Concept and Process: The Composing Work of Hildur Guðnadóttir
Hildur Guðnadóttir has become one of the most sought-after contemporary composers and performers. Her cello playing is profoundly deep, evocative, and powerful and her composing work is equally compelling, balancing between extremes of complexity and simplicity.
As a composer, collaborator, and performer she has worked with fellow Icelandic composers Jóhann Jóhannsson and Skúli Sverrisson, legendary industrial band Throbbing Gristle, doom-metal pioneers Sunn O))), and directors Todd Phillips, Todd Field and Denis Villeneuve.
Guðnadóttir blends elements of contemporary classical and mixed media music, Icelandic folk music, and electronics into a vast sound world.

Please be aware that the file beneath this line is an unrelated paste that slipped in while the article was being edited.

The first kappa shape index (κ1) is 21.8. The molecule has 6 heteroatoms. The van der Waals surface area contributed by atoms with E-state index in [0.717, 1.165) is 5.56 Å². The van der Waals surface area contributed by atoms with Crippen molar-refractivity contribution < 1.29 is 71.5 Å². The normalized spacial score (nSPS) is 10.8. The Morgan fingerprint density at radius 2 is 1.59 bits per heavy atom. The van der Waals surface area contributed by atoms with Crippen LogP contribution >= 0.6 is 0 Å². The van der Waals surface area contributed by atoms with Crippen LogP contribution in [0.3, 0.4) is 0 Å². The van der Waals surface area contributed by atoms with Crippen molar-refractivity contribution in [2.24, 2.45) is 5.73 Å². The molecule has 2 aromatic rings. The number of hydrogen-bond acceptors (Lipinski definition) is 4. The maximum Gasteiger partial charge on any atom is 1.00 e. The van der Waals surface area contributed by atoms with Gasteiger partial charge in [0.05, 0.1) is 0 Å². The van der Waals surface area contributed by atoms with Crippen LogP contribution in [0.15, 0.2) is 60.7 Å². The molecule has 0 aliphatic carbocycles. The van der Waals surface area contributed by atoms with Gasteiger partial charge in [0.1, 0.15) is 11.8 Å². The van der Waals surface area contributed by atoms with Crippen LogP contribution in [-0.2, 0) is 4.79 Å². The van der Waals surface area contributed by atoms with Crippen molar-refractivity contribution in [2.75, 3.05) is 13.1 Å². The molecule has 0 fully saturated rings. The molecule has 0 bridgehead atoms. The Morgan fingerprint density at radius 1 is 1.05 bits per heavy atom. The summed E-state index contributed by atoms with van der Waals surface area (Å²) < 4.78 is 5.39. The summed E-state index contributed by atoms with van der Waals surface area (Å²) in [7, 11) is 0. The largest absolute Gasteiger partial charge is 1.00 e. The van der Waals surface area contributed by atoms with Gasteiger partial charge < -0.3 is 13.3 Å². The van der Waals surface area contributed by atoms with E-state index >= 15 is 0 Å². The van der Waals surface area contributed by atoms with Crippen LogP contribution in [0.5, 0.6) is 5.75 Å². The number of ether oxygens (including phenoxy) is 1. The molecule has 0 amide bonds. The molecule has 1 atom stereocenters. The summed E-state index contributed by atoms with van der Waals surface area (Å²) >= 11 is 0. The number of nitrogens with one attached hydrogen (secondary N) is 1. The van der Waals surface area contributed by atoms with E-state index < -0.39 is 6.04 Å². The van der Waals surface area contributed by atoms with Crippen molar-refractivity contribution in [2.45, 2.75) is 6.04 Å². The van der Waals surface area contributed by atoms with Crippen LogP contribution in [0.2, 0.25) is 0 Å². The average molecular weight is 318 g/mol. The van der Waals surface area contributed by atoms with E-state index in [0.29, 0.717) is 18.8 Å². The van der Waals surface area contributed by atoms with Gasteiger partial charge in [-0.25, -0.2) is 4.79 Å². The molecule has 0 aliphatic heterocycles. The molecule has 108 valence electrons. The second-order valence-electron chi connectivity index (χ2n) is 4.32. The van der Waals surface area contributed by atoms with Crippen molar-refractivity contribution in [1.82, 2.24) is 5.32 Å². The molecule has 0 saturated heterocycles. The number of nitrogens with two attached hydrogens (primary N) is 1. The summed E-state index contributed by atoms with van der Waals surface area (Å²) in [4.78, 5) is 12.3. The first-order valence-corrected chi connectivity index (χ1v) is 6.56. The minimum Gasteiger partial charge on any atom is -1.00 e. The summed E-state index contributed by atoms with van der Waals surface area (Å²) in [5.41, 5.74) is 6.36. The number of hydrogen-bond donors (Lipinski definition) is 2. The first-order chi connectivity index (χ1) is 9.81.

Let’s dive into some of Guðnadóttir’s work for film as a composer and collaborator.
MUSIC FROM ‘CHERNOBYL’
Along with 2019’s score for Joker, Guðnadóttir’s score for the 2019 HBO mini-series Chernobyl, landed her at the forefront of the film scoring world.
Guðnadóttir’s score for Chernobyl captures the terror, dread, uncertainty and panic of the nuclear meltdown at the Chernobyl power plant.
For the score, Guðnadóttir visited the Ignalina Nuclear Power Plant in Lithuania in order to capture the sounds inside a reactor site. Instead of relying on virtual instruments to imitate or approximate industrial sounds, every sound in the score was recorded on-site, giving the soundtrack a truly haunting and authentic feel.